James Gomez Explores Pottery Through Poly Visual Art – Pasadena Schools

Aqua Frigidior Disputatio 2021 Black by James G.

James G. ’23 discovered his love of pottery through mentorship and opportunities at Poly. He recently won a Catalyst Conference Award from the Global Online Academy (GOA) for public engagement with his community pottery center project, as well as a Citation Award. One of his vases was also selected for a National Exhibition of High School Artists at the American Museum of Ceramic Arts (AMOCA). Read on to learn more about his craft and his future plans with pottery.

How did you get into ceramics? I have been at Poly since kindergarten. Our primary school art teacher, Mrs. Marrs, taught us about hand building with clay. This is where my love for pottery began.

We learned the process from play to creation and art. After learning from Mrs. Marrs, I took a pottery class at PolySummer with Mr. Freed, and he taught me the basics of pottery, including wheel throwing techniques. I took it for two summers and then took classes with Mrs. Raftery in middle school and high school and she really developed and supported my interest in pottery. I also take classes outside of Poly at a local studio in Sierra Madre.

When the pandemic hit last spring, the studio closed and I asked Mrs. Raftery if I could do some hand building in my house in addition to the carpentry course I was taking with her. Mrs. Raftery was so supportive; she had clay and tools delivered to my house and we had zoom calls about the pieces I was working on. She gave me ideas for projects and I continued to progress. My uncle got an old kiln from a friend who wasn’t using it, and we installed it last summer and I started baking and enameling parts at home. Throughout this pandemic Mrs. Raftery and Poly have been very supportive, dropping off clay and tools and really encouraging me.

Can you tell us more about the American Museum of Ceramic Arts (AMOCA) internship? Last year, while we were homeschooling, I discovered Teen Council, an internship program with AMOCA in Pomona. With the support of Poly and Mrs. Raftery encouraging me to pursue my interest in art, I applied and was accepted. We meet weekly to learn from professional artists, and also how to teach ceramics to other children and create educational programs and exhibits at the museum. Right now we are doing a project where we are making parts that we will sell to AMOCA.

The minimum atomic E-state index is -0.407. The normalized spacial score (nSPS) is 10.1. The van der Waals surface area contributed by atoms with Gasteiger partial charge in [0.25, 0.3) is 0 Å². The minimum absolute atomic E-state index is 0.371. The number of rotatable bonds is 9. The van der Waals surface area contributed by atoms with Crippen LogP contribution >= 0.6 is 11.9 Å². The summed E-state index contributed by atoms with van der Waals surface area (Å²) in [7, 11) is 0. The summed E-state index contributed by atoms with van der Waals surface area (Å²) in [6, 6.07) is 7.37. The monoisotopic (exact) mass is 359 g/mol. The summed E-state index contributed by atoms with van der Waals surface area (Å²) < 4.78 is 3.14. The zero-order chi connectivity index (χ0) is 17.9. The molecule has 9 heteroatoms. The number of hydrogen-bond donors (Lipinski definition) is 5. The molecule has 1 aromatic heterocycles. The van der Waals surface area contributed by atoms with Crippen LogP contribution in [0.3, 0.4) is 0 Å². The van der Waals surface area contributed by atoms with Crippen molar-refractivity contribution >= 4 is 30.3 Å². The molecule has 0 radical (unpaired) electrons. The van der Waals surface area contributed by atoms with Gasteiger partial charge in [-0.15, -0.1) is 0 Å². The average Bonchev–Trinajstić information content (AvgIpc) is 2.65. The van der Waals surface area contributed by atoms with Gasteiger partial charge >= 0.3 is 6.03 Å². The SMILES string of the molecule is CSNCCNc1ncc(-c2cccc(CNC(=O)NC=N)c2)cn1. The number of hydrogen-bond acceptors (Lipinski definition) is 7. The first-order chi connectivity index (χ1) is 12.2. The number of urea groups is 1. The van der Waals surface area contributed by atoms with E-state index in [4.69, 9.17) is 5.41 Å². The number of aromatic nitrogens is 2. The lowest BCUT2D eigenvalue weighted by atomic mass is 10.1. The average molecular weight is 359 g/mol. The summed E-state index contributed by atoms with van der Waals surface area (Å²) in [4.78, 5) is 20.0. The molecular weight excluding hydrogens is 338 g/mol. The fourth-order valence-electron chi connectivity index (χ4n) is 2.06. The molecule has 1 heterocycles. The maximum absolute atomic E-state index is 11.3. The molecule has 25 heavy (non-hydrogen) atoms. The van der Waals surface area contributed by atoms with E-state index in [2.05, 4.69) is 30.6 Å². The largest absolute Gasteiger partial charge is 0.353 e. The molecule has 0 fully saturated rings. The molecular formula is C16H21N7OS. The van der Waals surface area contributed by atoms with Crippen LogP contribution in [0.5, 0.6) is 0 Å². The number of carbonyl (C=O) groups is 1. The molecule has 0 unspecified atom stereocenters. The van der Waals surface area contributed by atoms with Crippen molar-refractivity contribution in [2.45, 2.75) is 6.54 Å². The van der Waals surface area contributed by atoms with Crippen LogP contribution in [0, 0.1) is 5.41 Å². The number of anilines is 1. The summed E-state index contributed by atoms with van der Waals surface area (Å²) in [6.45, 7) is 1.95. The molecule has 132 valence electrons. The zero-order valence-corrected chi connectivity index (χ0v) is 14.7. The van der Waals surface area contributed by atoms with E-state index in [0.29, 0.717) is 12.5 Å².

How would you describe your artistic style? At the moment, I mostly do wheel throwing. I like to make vases and use the wheel to contort the shape of my pieces, like making gourds (that’s what the piece that was accepted for the National Exhibition was, a double gourd). I like to make vases with unusual shapes, like bottle neck vases, because these are technically more difficult to make. I also love vibrant purples, greens and glazes that break and flow, especially when layered.

I’m currently experimenting with making larger pieces, as it’s hard to cast big with a lot of clay. What I love about wheel throwing and pottery making is that even if you mess up, you can always recycle the clay and start over, or change the shape of what you throw if it’s collapses or sags in some way. It’s always something different and a new technique. It is a constantly evolving practice.

Can you describe your Global Online Academy (GOA) project? I love pottery and I really love designing things. I used to play a lot with Legos when I was a kid and always loved the design projects at Poly. The GOA Architecture program is a more scholarly view of design and engineering. I wanted to connect my love of pottery, so I designed a sustainable pottery studio for everyone in the community, especially those in schools with underfunded art programs. I was inspired by the Poly studio because it’s really cool, and high school kids especially enjoy it. I want others to experience it and share it with the Pasadena community.

I modeled the structure from a potter’s wheel. The wheel is the central area and the workbench or seat is where the desk would be. I linked durability too. My design included using 3D printers using biodegradable clay to make the structures. I also used a lot of glass so people could be immersed in nature outside of the studio while they were making pottery.

What are your goals with pottery? With pottery, I want to develop my skills and submit to different exhibitions and maybe explore ceramics in college. I would also like to start an organization where we can sell pots and other ceramic art that we make and donate the proceeds to charity. Last year the studio I go to held an art sale where artists could sell their work and I was able to sell a lot of my art and donate all the money I raised to the Pasadena Unified School District program for families of homeless children. I would like to do something like this on a larger scale, and have my art serve a purpose other than the pleasure I have in making and displaying my pottery. I also spoke to Ms. Raftery about starting a ceramics club at Poly when we return to campus next year.

This article was originally published on Polytechnic.org on 05/17/2021.

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